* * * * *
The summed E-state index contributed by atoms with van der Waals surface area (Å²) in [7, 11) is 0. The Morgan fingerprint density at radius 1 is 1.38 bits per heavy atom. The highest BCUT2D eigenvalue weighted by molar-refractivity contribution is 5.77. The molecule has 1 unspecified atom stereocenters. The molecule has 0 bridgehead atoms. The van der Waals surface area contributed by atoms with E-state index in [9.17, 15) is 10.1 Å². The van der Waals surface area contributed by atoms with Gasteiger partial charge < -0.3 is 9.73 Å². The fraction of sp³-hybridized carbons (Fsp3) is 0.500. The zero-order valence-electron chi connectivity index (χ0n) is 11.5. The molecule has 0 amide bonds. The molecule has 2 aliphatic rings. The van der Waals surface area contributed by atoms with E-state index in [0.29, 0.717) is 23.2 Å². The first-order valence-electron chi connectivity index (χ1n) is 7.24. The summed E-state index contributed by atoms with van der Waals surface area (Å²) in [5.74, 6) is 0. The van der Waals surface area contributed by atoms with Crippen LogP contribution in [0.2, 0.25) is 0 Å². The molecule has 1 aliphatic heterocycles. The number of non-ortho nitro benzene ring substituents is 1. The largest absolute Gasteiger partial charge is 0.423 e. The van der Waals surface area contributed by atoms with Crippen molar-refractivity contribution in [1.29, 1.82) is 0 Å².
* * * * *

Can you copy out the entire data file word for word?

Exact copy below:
The summed E-state index contributed by atoms with van der Waals surface area (Å²) in [7, 11) is 0. The Morgan fingerprint density at radius 1 is 1.38 bits per heavy atom. The highest BCUT2D eigenvalue weighted by molar-refractivity contribution is 5.77. The molecule has 1 unspecified atom stereocenters. The molecule has 0 bridgehead atoms. The van der Waals surface area contributed by atoms with E-state index in [9.17, 15) is 10.1 Å². The van der Waals surface area contributed by atoms with Gasteiger partial charge < -0.3 is 9.73 Å². The fraction of sp³-hybridized carbons (Fsp3) is 0.500. The zero-order valence-electron chi connectivity index (χ0n) is 11.5. The molecule has 0 amide bonds. The molecule has 2 aliphatic rings. The van der Waals surface area contributed by atoms with E-state index in [0.29, 0.717) is 23.2 Å². The first-order valence-electron chi connectivity index (χ1n) is 7.24. The summed E-state index contributed by atoms with van der Waals surface area (Å²) in [5.74, 6) is 0. The van der Waals surface area contributed by atoms with Crippen LogP contribution in [0.2, 0.25) is 0 Å². The molecule has 1 aliphatic heterocycles. The number of non-ortho nitro benzene ring substituents is 1. The largest absolute Gasteiger partial charge is 0.423 e. The van der Waals surface area contributed by atoms with Crippen molar-refractivity contribution in [1.29, 1.82) is 0 Å².